H. Patricia Hynes: A trail of tears to our southern border
There were many trails of tears all over North America of indigenous peoples who were forcibly removed by government forces.
The indigenous peoples who are making their way up from the southern hemisphere are a continuation of the Trail of Tears.
— Joy Harjo
GREENFIELD — Children, families and caravans of brown-skinned people arriving at our border with Mexico have been labeled "swarms," "hordes," "masses" and "threats to our national security" — epithets that degrade those fleeing poverty, violence and now climate crisis in their countries.
Why are they here? In part, because our government has had a master hand in violently replacing democratic governments with right-wing dictatorships, which dispossessed the poor of human rights and land for much of the 20th and 21st centuries.
Why are they here now? Increasingly because they are driven from their land and livelihood by climate crises they have no role in causing.
FARMS HAVE FAILED
Migration from Central American countries, specifically Guatemala, El Salvador and Honduras, to the U.S. border grew during the years of 2007 to 2018, with higher numbers expected in 2019. A recent World Food Program study found that nearly half of those leaving their Central American countries leave due to lack of food — their subsistence and small farms having failed from prolonged drought.
These three countries — referred to as the Northern Triangle countries — are some of the most vulnerable to climate change. They are located in what is designated the Central American Dry Corridor where "hotspot" temperature increases, drought, and sea level rise are driving poor people from their homes, small businesses, subsistence farms and land.
For the rural poor and indigenous, losing their crops to drought two years consecutively causes immediate food insecurity and hunger, forcing them to migrate to cities, where rates of murder and rape are among the highest in the world — another factor driving them north.
Let's look with the briefest of snapshots at the plight of the poor in these three countries to understand why they seek refugee status here.
In 1954 President Eisenhower ordered the overthrow of democratically elected President Jacobo Arbenz to protect United Fruit Company's land interests. Arbenz had issued the Agrarian Reform Law, which redistributed land to some 500,000 landless indigenous peasants. One recent president we championed, Efrain Rios Montt, was convicted of genocide in 2013 for trying to eliminate Mayan peasants.
One in 10 Guatemalans is affected by hunger due to drought-related crop failures in 2018. Eighty percent of the coffee crop has been wiped out by coffee leaf rust in some regions, causing low-wage workers to lose jobs. All while two percent of the population control 70 percent of all cropland.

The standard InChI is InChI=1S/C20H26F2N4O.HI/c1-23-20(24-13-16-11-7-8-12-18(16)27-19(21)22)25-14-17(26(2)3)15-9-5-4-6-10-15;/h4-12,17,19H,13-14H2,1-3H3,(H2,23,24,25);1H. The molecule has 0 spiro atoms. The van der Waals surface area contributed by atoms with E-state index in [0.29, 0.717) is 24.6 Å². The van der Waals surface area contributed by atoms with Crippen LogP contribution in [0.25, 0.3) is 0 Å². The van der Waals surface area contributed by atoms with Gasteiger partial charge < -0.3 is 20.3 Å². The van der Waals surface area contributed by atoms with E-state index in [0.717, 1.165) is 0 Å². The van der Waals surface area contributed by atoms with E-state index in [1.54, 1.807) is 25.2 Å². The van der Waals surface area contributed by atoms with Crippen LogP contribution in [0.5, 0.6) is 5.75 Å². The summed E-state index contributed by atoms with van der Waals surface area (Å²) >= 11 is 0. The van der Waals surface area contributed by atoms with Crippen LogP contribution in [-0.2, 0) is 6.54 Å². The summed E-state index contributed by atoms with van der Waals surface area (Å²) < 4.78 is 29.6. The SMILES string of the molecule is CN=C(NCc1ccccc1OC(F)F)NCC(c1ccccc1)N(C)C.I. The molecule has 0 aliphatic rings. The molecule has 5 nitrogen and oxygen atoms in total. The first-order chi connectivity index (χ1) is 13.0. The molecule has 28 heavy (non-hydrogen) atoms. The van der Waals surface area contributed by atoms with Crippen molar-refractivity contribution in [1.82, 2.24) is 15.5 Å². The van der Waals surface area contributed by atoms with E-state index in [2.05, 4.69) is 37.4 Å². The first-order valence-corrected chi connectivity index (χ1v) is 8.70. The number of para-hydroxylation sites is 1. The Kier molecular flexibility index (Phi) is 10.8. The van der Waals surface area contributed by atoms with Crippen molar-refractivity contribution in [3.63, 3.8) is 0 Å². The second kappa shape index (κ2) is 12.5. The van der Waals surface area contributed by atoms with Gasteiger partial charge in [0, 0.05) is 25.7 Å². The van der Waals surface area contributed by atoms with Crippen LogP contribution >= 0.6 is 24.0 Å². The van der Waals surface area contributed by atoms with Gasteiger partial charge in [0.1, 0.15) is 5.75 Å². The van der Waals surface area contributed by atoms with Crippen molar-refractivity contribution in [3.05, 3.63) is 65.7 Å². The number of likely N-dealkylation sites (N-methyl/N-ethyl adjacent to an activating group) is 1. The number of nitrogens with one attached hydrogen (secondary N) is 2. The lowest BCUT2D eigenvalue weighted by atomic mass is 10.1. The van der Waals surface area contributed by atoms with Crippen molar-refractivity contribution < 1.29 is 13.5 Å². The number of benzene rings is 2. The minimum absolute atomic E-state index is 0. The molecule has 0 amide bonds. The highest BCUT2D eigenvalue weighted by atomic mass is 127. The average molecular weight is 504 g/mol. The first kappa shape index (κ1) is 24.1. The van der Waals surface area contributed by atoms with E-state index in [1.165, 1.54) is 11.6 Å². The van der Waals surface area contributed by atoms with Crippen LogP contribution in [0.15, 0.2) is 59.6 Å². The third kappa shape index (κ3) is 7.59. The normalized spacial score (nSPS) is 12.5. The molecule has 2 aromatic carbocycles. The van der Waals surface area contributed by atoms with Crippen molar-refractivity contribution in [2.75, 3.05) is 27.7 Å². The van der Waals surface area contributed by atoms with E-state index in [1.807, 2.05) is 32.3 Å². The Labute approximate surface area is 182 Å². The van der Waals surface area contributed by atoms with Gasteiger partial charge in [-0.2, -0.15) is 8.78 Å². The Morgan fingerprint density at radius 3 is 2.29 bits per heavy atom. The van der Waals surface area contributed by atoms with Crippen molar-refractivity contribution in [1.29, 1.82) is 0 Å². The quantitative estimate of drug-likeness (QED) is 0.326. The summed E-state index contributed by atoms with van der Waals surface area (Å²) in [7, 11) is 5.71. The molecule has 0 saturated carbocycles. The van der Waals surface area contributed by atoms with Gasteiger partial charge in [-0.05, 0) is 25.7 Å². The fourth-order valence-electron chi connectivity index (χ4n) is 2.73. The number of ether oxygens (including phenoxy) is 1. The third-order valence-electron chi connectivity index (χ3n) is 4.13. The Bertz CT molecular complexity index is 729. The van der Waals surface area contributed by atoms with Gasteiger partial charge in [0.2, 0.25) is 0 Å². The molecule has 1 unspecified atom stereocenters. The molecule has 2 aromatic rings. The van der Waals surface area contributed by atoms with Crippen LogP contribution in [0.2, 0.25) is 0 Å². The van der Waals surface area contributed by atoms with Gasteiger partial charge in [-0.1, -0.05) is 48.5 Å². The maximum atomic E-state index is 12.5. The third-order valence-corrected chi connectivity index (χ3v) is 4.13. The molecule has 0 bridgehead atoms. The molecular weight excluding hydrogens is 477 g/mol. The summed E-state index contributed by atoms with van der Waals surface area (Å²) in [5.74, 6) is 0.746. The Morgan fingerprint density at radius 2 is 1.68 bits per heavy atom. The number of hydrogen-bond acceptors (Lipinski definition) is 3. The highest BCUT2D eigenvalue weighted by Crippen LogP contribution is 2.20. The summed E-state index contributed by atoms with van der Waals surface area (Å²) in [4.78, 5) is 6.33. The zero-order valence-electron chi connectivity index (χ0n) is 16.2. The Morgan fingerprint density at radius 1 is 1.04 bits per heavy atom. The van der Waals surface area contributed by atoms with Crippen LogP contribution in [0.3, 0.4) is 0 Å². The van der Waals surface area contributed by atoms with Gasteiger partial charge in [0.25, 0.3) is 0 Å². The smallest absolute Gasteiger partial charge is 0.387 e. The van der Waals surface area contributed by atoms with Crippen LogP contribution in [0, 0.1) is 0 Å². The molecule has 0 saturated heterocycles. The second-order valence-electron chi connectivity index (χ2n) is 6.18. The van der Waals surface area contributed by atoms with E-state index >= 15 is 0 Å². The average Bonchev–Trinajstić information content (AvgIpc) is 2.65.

Over the last eight decades, U.S. military support for right-wing coups and authoritarian candidates has strangled social movements for self-determination, worker rights and economic development in El Salvador.
The country is projected to lose 10-28 percent of its coastline by end of century, destroying mangrove forests, marine life in them and the livelihood of fishermen and their families. The country is projected to run out of water in 80 years; yet the biggest industrial users and polluters (among them the Coca-Cola company) are not affected by water rationing.
In 2009 reform-minded President Manuel Zelaya, on the verge of signing land over to 300,000 small farmers, was kidnapped by the Honduran military and flown out of the country to Costa Rica. The Obama administration supported the coup, and the Trump administration has continued to approve subsequent illegal presidents who have intimidated and violently suppressed rural and indigenous farmers' land rights.
The country's Pacific Coast, once a thriving tourist destination, is losing approximately 1 meter each year to sea level rise. Tidal surges are wiping out businesses, homes and roads. Further, the corporate shrimp industry is destroying mangrove forests protective of coastal erosion and needed for local fishing.
The U.S. response to economically desperate migrants at our southern border is multi-sabered: demonize them, punish them by separating families, and discourage them by forcing long waits in Mexico while determining refugee status. Most recently Trump has cut humanitarian aid to Guatemala, El Salvador and Honduras while funding and training their border patrol police and military to weaponize their borders U.S-style with U.S.-made weapons and entrap those fleeing poverty, violence and climate crisis.
On World Day of Migrants, Sept. 29, Pope Francis excoriated countries that sell weapons to countries in conflict and turmoil while refusing to take in refugees fleeing the same conflict and turmoil. Safe cities is a moral response to our government's sins of injustice.
H. Patricia Hynes, a retired professor of Environmental Health, directs the Traprock Center for Peace and Justice. https://traprock.org
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